letters from my father – letter 10 (still in basic training)

February 14, 2012


Dear Granther & Granpee,
I received your letters & enjoyed them very much. Next week will be our last one before we go to the rifle range. I went to church this morning. This week has been pretty good and I have had a lot of fun. We have had alot of bayonet practice this week. We were instructed by a captain back from Gaudalcanal who taught us all the latest tricks. We went thru the gas chamber Friday afternoon. We wore gas masks inside and then took them off.  Our eyes watered and noses stung but we were all right a few minutes after we got out. We had a rifle inspection by the colonel Friday morning and our platoon did very well. We were out on the Boondocks twice this week. We had another shot Saturday and will get one every Saturday we are here. The Tetnus will be the last. Things will be better at the rifle range as we can go to the P.X. any time out there. We were told this week that we could receive candy by mail so I would appreciate some. But make it enough so I can pass it out to the hut. There are 21 in a hut. Some of the other guys have received packages. We went to the movies Monday & Wed nights. They are outdoors and its pretty cold. We had a lecture on the Reising sub-machine gun Wednesday. Our D.I.s have been better this week. all except Sgt. Chaney but he’s an old veteran. He has been in the Marines 8 years and has fought with the Japs. Our uniforms are very nice. Our overcoats & overseas caps & trousers are very good but our shirts & ties aren’t so hot. We don’t get a blouse(coat) and barracks cap until the last week. If we want Dress blues we have to buy them in town after we get out of here. Don’t send me money because I can’t spend it & will just probably lose it. Don’t come out here because I want to come home just as soon as I’m thru here. Everybody in our platoon is seriously religious which surprised me. Most of them have bibles & prayer books & use them a lot. Keep the chickens & yourselves well, & keep the letters coming.

Love Truman

It’s clear here that Dad’s adapting to the routine of boot camo and figuring out how to be part of the platoon (getting enough candy for everybody). He talks about his day nonchalantly as though going to a gas chamber or practicing with a bayonette is normal stuff and as though the reader knows about D.I.’s and boondocks and submachine guns.

The two two things I want to point out that I know will be a theme are 1) church and religion, which is going to come up during the entire course of his service, and 2) the idea of a furlough, seeing his family and or going home, which will continue to come up while he’s stateside.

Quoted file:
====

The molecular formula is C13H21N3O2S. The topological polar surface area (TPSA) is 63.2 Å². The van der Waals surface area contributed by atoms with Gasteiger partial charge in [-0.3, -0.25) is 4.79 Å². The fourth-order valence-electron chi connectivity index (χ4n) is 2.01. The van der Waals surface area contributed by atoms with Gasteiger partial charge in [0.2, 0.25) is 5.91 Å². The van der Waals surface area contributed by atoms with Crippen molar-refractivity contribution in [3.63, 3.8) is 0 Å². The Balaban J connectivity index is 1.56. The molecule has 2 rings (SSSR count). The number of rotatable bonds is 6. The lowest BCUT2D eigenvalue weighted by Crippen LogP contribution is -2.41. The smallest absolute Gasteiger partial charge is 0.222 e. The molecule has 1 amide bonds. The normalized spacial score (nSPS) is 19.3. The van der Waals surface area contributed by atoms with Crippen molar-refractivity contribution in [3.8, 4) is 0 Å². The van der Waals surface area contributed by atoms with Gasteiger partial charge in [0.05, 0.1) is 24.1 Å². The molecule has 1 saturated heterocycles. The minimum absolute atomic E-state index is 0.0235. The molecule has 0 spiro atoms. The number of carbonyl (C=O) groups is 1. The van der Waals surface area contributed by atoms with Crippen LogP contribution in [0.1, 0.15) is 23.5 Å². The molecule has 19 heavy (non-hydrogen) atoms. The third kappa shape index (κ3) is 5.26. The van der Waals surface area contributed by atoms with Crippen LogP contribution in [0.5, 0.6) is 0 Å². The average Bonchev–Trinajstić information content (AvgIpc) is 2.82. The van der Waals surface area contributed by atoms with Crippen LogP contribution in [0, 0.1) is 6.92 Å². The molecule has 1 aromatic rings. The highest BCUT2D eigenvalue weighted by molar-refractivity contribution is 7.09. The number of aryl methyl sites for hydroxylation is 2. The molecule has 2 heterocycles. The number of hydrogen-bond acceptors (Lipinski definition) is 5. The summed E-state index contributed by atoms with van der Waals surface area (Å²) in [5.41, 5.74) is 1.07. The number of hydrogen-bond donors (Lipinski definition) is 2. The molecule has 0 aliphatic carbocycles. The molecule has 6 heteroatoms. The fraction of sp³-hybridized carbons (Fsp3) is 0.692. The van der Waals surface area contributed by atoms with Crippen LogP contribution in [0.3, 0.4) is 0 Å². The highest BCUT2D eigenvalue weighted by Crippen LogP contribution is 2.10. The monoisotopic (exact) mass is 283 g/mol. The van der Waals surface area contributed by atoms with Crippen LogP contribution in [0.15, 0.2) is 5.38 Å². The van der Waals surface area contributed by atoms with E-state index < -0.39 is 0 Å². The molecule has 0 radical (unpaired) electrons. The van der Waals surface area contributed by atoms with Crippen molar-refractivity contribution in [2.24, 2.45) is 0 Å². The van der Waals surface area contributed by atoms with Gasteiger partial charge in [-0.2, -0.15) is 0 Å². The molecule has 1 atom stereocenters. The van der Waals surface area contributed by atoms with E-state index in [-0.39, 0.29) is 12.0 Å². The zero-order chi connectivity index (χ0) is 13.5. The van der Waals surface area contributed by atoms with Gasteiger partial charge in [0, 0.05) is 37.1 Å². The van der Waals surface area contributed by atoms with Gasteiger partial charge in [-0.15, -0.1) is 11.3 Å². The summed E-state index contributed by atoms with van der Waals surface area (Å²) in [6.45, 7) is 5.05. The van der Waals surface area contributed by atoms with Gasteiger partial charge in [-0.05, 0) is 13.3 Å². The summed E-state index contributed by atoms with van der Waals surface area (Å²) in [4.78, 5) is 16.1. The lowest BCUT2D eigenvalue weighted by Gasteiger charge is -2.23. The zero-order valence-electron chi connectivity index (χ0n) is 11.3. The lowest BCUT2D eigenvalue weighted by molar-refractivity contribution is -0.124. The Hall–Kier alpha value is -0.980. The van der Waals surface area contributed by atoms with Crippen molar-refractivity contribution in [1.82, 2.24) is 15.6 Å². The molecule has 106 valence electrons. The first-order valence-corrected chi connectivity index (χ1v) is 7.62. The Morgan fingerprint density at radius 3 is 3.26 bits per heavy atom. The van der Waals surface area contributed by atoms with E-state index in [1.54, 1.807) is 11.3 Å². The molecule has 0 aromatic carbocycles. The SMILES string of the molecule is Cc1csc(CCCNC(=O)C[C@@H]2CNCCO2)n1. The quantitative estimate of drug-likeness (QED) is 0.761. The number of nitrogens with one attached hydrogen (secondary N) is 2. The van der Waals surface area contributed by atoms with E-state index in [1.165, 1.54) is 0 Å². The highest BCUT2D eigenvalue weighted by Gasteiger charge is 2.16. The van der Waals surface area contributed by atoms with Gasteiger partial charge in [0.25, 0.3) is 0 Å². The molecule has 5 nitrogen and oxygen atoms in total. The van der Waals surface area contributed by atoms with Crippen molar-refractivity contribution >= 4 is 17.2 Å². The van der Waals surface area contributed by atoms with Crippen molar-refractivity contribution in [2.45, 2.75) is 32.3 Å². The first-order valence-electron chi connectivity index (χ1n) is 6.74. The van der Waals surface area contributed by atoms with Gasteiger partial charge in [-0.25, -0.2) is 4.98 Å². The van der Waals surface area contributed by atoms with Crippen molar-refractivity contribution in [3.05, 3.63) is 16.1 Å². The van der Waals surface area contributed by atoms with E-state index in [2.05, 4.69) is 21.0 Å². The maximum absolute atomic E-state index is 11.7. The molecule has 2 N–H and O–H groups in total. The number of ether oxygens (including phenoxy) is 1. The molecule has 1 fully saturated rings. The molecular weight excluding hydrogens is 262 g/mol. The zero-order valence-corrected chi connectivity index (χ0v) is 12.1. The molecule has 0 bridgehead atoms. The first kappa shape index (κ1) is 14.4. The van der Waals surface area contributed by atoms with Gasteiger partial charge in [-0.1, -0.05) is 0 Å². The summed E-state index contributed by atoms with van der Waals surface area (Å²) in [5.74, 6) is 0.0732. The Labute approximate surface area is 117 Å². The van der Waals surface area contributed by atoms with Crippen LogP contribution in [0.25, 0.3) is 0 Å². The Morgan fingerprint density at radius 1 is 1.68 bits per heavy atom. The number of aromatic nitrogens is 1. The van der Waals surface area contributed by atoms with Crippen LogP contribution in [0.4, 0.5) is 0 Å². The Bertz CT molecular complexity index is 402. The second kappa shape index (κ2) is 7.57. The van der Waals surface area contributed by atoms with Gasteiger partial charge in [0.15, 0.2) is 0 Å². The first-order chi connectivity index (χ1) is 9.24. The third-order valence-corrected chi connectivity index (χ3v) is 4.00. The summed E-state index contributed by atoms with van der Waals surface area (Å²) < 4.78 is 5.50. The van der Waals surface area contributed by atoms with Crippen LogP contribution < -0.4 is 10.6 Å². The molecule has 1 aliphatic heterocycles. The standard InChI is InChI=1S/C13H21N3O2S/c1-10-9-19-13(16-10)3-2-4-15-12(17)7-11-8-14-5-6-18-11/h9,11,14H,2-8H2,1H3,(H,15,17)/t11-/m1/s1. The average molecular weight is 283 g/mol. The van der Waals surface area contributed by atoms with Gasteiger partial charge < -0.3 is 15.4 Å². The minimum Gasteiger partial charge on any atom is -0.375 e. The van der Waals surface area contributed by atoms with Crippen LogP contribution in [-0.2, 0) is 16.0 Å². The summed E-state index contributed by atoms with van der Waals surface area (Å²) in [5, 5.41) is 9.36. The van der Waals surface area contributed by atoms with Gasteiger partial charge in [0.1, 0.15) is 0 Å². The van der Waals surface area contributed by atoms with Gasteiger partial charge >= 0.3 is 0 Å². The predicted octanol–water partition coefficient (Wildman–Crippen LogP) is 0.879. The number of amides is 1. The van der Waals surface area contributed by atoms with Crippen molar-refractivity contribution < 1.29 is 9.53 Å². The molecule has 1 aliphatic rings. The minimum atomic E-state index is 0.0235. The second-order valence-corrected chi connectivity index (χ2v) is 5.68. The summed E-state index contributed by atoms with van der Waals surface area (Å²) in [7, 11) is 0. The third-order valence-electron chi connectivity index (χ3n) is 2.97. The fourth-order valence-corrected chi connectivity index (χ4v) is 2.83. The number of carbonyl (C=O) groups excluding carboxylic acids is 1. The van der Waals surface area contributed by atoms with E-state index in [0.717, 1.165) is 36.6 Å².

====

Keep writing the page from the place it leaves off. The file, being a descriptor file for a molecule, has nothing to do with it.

After this letter I’m going to have to go back and do some sorting so I can try to get a bunch of undated letters in order. There are thread to follow and clues that can place one letter close to another, but Dad also talks about the same things over and over again. Plus, I think some days he wrote more than one letter.

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letters from my father – letter 9

February 13, 2012

Dad’s platoon


Dear Granther & Granpee,
I received yours Aunt J’s & Uncle Harrys letters. Tomorrow we have rifle inspection by the Colonel. This has been a very busy week but much better than last week. I’m begining to like the Marines a lot now. I have gotten used to being bawled out, so I don’t mind that any more. We have been having bayonet practice this week and more “extended orders.” We were running up a hill with our rifles and I hit the ground so hard on the signal that I cut my hand. While we lay there we have to sight another foxhole and run for it. We have also been practicing security on the march.” I was one of the rear guard. So far I have never had a dirty rifle & I hope it keeps up. We had to get all dressed up in our “greens” today and go to Company parade with transport packs. We marched with the Band & the Colonel received us, then we had inspection of packs & display of equipment. I had another haircut today. All clippers. Next week is our last one before we go to the rifle range which is about 20 miles away. We get gaurd duty next week. We are now doing the marching manual of arms. If I get a 10 day shore leave don’t come out here because I want to get home if just for an hour it would be worth it to see Indianapolis and everything back there, The chaplains aren’t very popular with the D.I.s and don’t have any assistants. If our platoon breaks up at the end of the month we get 30 days mess duty. But it will break up in the middle & we will probably get a few days gaurd duty instead. Don’t send me money as there is nothing I can buy & would only loose it. Everybody in our platoon is swell and we have had lot of fun being together. The quarters are crowded but you don’t mind it much. You can’t find Camp Pendleton & Camp Elliot on the map as they are only Marine Corp Camps out in the desert about 25 or 30 miles from town. I am sending you our platoon picture. Give my love to everyone.

love Truman

Dad is standing at the left end of the second row. He looks young, a little bit pudgy. He’s squinting into the sun. He’s wearing his cap straight down on his head, and not tipped to the side. For some reason that makes him seem like more of kid to me, a kid with gun and bayonette and one who’s learning how to run from foxhole to foxhole.

I like it when Dad says “give my love.” It’s more sentimental or emotional then I’ve ever thought of him as being. It’s like he’s revealing his tender heartedness. Or I just want to find that tender hearted part of him.

I have to get my brain wrapped back around this project. I’ve been heads down writing a couple other pieces and working on a web project and doing yard work and going on walk in town and in the woods with RU.

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